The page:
JpGU-AGU Joint Meeting 2017

Presentation information

[EJ] Oral

M (Multidisciplinary and Interdisciplinary) » M-GI General Geosciences, Information Geosciences & Simulations

[M-GI29] [EJ] Data-driven analysis, modeling and prediction in geosciences

Sat. May 20, 2017 9:00 AM - 10:30 AM A01 (Tokyo Bay Makuhari Hall)

convener:Tatsu Kuwatani(Japan Agency for Marine-Earth Science and Technology), Dmitri Kondrashov(University of California, Los Angeles), Hiromichi Nagao(Earthquake Research Institute, The University of Tokyo), Sergey Kravtsov(University of Wisconsin Milwaukee), Chairperson:Takafumi Niihara(The University Museum, The University of Tokyo), Chairperson:Tatsu Kuwatani(Japan Agency for Marine-Earth Science and Technology)

9:15 AM - 9:30 AM

[MGI29-02] A self-organizing map exploratory analysis of the flow duration curve in the United States

*Geoffrey Fouad1, André Skupin2 (1.Monmouth Univ, 2.San Diego State Univ)

Keywords:basin hydrology, flow duration curve, self-organizing map, cluster analysis, data visualization, United States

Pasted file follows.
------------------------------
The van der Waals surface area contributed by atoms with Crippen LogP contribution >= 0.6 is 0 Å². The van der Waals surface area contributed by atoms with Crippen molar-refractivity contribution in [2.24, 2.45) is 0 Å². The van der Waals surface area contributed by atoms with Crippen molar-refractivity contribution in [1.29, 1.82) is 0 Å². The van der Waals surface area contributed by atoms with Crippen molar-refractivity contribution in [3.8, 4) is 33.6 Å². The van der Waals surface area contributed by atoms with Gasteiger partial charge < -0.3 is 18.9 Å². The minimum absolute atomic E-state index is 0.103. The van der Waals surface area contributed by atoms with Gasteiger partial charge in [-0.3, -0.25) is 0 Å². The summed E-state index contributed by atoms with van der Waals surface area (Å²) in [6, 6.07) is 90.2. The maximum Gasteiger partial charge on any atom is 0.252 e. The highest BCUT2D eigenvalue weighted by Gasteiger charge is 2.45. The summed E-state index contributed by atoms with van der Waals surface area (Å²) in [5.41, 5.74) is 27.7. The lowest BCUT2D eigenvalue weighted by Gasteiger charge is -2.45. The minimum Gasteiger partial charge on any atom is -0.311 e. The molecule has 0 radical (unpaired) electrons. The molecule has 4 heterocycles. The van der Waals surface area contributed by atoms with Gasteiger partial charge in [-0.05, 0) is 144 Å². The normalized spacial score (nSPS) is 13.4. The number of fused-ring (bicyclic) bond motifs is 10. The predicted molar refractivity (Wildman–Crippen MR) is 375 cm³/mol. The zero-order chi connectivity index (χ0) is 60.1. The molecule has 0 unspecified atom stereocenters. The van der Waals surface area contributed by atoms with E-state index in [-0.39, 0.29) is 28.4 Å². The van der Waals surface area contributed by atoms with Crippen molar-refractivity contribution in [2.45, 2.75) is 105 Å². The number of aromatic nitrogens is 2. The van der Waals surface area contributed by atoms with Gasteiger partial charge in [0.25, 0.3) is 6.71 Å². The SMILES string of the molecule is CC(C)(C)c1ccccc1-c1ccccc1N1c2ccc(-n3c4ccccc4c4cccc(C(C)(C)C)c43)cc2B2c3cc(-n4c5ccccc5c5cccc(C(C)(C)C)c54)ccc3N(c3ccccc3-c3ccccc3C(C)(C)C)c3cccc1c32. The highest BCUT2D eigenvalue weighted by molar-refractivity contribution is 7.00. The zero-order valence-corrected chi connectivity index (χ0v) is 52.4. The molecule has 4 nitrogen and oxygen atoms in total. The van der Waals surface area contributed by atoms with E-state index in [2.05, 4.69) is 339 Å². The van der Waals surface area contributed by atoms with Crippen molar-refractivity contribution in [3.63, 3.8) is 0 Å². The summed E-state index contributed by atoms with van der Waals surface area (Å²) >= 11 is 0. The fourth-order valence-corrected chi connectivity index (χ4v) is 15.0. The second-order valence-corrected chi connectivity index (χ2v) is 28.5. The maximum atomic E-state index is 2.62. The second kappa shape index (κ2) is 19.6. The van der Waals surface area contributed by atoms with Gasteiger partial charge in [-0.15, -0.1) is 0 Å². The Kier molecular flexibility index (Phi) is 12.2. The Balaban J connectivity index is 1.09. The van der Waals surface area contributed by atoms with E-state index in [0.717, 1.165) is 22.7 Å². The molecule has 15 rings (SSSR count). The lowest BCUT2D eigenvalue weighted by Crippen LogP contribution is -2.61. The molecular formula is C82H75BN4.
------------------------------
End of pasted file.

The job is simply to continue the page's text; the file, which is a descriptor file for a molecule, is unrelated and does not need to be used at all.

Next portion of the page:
The flow duration curve (FDC) describes the full range of streamflow magnitude observed at a site, and is strongly influenced by upstream conditions of the basin. Upstream conditions are quantified using basin characteristics, such as mean elevation and annual precipitation. A large variety of data now exists to characterize basins in the United States (US). However, a greater understanding of how this data relates to the FDC is critical, considering basin characteristics are typically the basis for predicting the FDC of ungauged basins. The present study performs an exploratory analysis of the FDC and characteristics of 918 basins in the US using a neural network technique called the self-organizing map (SOM). The SOM is applied for its ability to cluster and visualize fine-scale variation in large datasets. Both of these exploratory frameworks (i.e. clustering and visualization) are used to compare individual flows of the FDC to basin characteristics. Clusters based on common basin characteristics poorly agree with those of the FDC (36% agreement), which is less than prior work in smaller study areas, such as Italy. This is an important point because clusters based on basin characteristics are used to deploy models for predicting the FDC. Basin characteristics primarily cluster basins into geographic regions, whereas the FDC generates clusters of basins distributed throughout the US. Geographic proximity therefore may not be an indicator of similarity in the FDC between basins. Variation of the FDC is also unrelated to some common basin characteristics, such as topographic variables, as indicated through SOM data visualizations. This may partially explain the disagreement between the two sets of clusters. The disagreement may also be because basin characteristics are only associated with certain parts of the FDC, but not the overall FDC. For instance, aridity, an index of precipitation lost to evapotranspiration, suppresses high flows possibly due to lower antecedent moisture conditions that moderate storm flows. High flows are also related to spring snowmelt represented using the percent of precipitation delivered as snow. Another association to a part of the FDC is that average to low flows vary with groundwater contributions (i.e. baseflow). Basin characteristics describing surface runoff are more related to high flows, whereas subsurface drainage has more influence on average to low flows. The processes that generate different flows should be accounted for in the clusters used to predict the FDC, and future research should evaluate if the tradition of using a single set of basin characteristics to cluster basins for predicting the FDC should be revised to select different basin characteristics depending on the flow targeted for prediction.